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King Charles Deploys K-Pop at South Korea State Banquet

King Charles used the grandeur of a Buckingham Palace state banquet to throw in some unexpected references to Korean popular culture.

K-pop stars Blackpink and BTS were name-checked by the King as he welcomed South Korean President Yoon Suk Yeol on the first day of his state visit.

The King’s banquet speech praised South Korean culture’s “remarkable ability to captivate imaginations”.

Although he admitted he hadn’t much of “what might be called Gangnam Style”.

But there was no repeat of President Yoon’s karaoke-style skills when he visited US President Joe Biden, when the South Korean leader had sung “American Pie”.

Instead the president said that in his youth he and his friends “were all fans of the Beatles, Queen and Elton John”. With the assumption that this was a reference to the pop group rather than the monarchy.

State visits are a “soft power” mix of pageantry and practical politics and the red-carpet welcome rolled out for South Korea was a sign of respect to an increasingly important ally and trade partner, in a region with growing tensions with China.

There was a full turn-out at the state banquet in the Buckingham Palace ballroom, with the South Korean guests greeted by the King, Queen, Prince and Princess of Wales and Prime Minister Rishi Sunak.

South Korea’s most famous son, Son Heung-min, the Spurs footballer, wasn’t there, but K-pop girl band Blackpink were among the guests.

Lord Cameron, returning to front-line politics as foreign secretary, was sitting a couple of places from Princess Anne.

Labour leader Sir Keir Starmer and Lib Dem leader Sir Ed Davey were among the guests, facing elaborate table settings with six different wine glasses and a line-up of silver-gilt cutlery.

The menu, written in French, included poached eggs, pheasant and a mango ice cream bombe.

Wines included a 1989 Château Mouton-Rothschild and Camel Valley from Cornwall.

These are opulent occasions, with diplomacy fuelled by fine dining, using a 19th-Century dinner service with more than 4,000 pieces.

The table settings are as precise and symmetrical as the military parade that greeted the president – each guest getting a place setting of 46cm.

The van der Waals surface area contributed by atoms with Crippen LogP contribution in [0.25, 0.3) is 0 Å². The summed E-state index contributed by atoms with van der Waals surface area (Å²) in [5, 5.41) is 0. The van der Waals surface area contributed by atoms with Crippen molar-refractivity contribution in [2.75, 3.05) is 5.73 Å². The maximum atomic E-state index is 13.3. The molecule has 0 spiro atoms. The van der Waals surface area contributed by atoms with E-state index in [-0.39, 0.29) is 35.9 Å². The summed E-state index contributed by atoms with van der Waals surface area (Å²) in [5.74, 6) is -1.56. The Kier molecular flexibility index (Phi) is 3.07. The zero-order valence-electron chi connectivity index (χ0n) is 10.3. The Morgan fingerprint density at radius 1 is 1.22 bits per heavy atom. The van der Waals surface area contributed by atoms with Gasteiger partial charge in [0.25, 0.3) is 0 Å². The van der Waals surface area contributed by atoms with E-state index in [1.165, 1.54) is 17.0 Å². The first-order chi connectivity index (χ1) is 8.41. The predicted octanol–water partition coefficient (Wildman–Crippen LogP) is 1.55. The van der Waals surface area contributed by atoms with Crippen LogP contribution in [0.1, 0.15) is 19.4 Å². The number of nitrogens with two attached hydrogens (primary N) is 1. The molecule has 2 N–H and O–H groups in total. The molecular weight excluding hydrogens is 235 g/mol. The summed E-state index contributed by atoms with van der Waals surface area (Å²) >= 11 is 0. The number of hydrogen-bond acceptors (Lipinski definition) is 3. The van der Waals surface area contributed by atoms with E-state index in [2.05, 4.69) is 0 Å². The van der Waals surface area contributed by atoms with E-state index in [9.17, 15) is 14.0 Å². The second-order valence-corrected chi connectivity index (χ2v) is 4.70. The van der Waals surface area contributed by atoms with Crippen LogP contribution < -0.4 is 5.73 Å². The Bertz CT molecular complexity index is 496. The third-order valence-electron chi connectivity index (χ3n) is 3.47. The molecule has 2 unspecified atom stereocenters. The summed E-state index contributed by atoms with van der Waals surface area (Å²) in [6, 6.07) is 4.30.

Each guest had a nameplate on their place, which probably got smuggled out in a few pockets later as souvenirs, even with the Archbishop of Canterbury in the room.

But for some there were just their titles, like for the prime minister and foreign secretary.

As the King is a big fan of recycling, at least if the people keep changing the cardboard nameplates can stay the same.

Earlier in the day the South Korean delegation had been given a ceremonial welcome at Horse Guards Parade, before the president and his wife took part in a carriage procession along the Mall.

More than 1,000 soldiers were on parade, with gun salutes in the autumn leaves in Green Park.

The Princess of Wales had been wearing a dramatic shade of front-page red.

But alongside the ceremonial events, such state visits have a serious diplomatic and economic purpose.

The King’s banquet speech spoke of South Korea’s strategic role as a “bastion of democracy, human rights and freedom”, but warned that “these values are challenged, sadly, as rarely before in our lifetimes”.

The jingle of the cavalry harnesses on the Mall is also inextricably linked to the jingle of cash tills, with trade deals to be negotiated.

A “Downing Street Accord” is to be signed at a meeting between the South Korean president and Rishi Sunak on Wednesday, which is intended to boost trade and support “global stability”.

High technology and green energy will be among the areas of business co-operation.

There are plans for a stronger approach to enforcing sanctions against North Korea, and preventing its “illegal weapons programme”, with joint sea patrols between the South Korean navy and the Royal Navy.

“Long term, global partnerships are vital to our prosperity and security,” said Mr Sunak, who added that “close ties have already propelled £21bn of investment between our countries”.

Source : BBC